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School

There have been some more and less subtle hints that I haven’t written in a while.
I’m of course terribly flattered that People would actually ask me to write something (I generally feel I’m just bothering everybody with insisting on writing stuff.)

My time in Munich is coming to an end, I’m leaving in a Little over two weeks, and that suddenly feels like a very very short time.

I can’t believe the Summer is almost over (my last summer break ever!).

Unfortunately, a lot of the time since I wrote has been devoted to being sick (flu in the summer is NOT fun.) but there has also been some excursions to famous Munich objects, a lot of time spent in the Englischer Garten, quite a few beers drunken, and some German grammar lessons. There has also been a surprising number of Engagements in my friend circle, which makes me feel kinda old and leftout.

I have some other Posts I’d like to write (one about German peculiarities, for example) that I hope to have up before I leave.

While I tend to be an Optimist regarding most things when it Comes to other People, I am a Doom-predictor when it Comes to myself.

Every Little sign that People might dislike me, that things will not go well, that the WORLD IS ENDING… Now, of course there are plenty of psychologically fascinating explanations for this behavior, but suffice to say that I KNOW I am a worrier and an overthinker, and I am unlikely to Change.

 

That doesn’t mean I  can’t laugh about it.

My Office here in Germany is fairly small, around 12 People, and I work in a small Team with 3 men and 1 woman. All the other People are women.

For obvious reasons, I spend most time with my Team, including having lunch with them. Which I did today as well.
Just as I finished lunch, I noticed that all the other women in the Office were Standing by the door ready to go somewhere.

Off they went, and my immediate assumption was that they were going out to lunch. Together. And no one had asked me.

 

Cue teary eyes and bitter thoughts. I stewed for a Little while, then decided “Screw them!”.
Just as I came to that realization, People started dropping back in.

Two People went to the kitchen to eat a salad they had bought.
One had bought a new shampoo and showed it off.
Another one had gone to the pharamcy.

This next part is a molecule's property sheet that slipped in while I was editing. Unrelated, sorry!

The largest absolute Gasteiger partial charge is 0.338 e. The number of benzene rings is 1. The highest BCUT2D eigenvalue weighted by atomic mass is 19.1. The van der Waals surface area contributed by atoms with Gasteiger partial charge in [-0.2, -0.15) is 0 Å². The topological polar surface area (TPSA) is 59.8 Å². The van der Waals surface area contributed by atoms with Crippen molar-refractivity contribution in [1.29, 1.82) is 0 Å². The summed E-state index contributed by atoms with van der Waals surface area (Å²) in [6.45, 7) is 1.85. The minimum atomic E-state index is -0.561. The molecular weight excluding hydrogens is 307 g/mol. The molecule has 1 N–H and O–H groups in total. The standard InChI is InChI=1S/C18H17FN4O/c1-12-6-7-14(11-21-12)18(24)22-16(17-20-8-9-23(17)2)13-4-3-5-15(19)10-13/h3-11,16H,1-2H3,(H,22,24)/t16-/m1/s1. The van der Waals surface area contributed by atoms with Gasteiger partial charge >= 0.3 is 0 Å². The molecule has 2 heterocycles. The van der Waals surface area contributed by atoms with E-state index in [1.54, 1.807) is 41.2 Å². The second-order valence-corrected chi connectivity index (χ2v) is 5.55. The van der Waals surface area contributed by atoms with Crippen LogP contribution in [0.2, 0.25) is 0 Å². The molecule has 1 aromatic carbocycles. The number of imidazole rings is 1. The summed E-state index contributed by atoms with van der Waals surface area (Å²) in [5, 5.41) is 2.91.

And so on und so weiter.

Leaving me Feeling plenty of righteous Indignation all for nothing.

 

Ah well.

 

(pardon the hideous writing, writing this from the German Office Keyboard.)

“How was your second day?” asked my best friend when I messaged with her tonight.

“Good,” I said. “But I felt so useless because there are so many things that I can’t do yet because of the language issue. I want to prove that I’m a good addition to the company, and I just feel like i sit and stare now.”

And she had to remind me that it was only my second day, and that people weren’t expecting me to know everything yet.

In fact, they’ve given me no indication that they think I’m doing a bad job. In fact, they’ve been apologizing because they can’t always find me stuff to do.

It’s one of the big drawbacks to having the kind of personality I do (and probably do being a woman used to competitive environments), this constant need to prove that you’re worthy, that you’re not a hassle or wasting anyone’s time. The need to constantly perform.

I’m not saying it’s bad to do a good job. But it’s the part about reasonable expectations that’s the tricky bit.

I have successfully survived my first day at work. There has been A LOT of German (my head is spinning) but mostly, it’s been good. The boss is on vacation (;)) so people were… quite relaxed today, which was good for me.

There are about 13 people (including 2 other interns) and 2 dogs at the office, and everyone was extremely informal (which surprised me, seeing it is a German office) and friendly.
A couple of people invited me to stay and watch the Germany-Portugal game, and even though I would have prefer to go home and bury myself under some pillows, I stayed (of course!) and had a nice time and some beers.

All and all, i think I will survive the summer!

 

An extremely unpoetic post but that’s all I have the brainpower for at the moment!

Most of you know I’m not the most sociable of people when I’m busy. It’s not that I don’t enjoy the company, it’s just that I require a lot of alone time, and that I often get funks where I don’t feel like doing much of all (as you’ve experienced when I don’t answer texts for weeks on end!).

However, as it always is when a big change is approaching, I’ve been seeing a lot of the people I haven’t had time to see during term time. And as it always is, I now don’t want to leave, because I have been having such a lovely time, and am so fond of all my friends. It’s strange, that I can feel I’m so lonely and friendless (brain ghosts) during term time, and then realize how many fantastic people I have in my life already. And as soon as I realize that, I have to leave.

And I am nervous about being away. I wish I could turn my brain off, and not worry about whether I will have anyone to spend time with this summer or not, whether I manage the work, whether I remember any German or not, and any number of thoughts that invade the brain at times like these. At the same time, I know it’s normal, and that most people feel this way (and if they don’t, they’re uncommonly composed and self-assured!), but that doesn’t help when one is in the middle of freaking out.

I’ve said my last goodbye, and pack my bags and now I’m ready. I hope.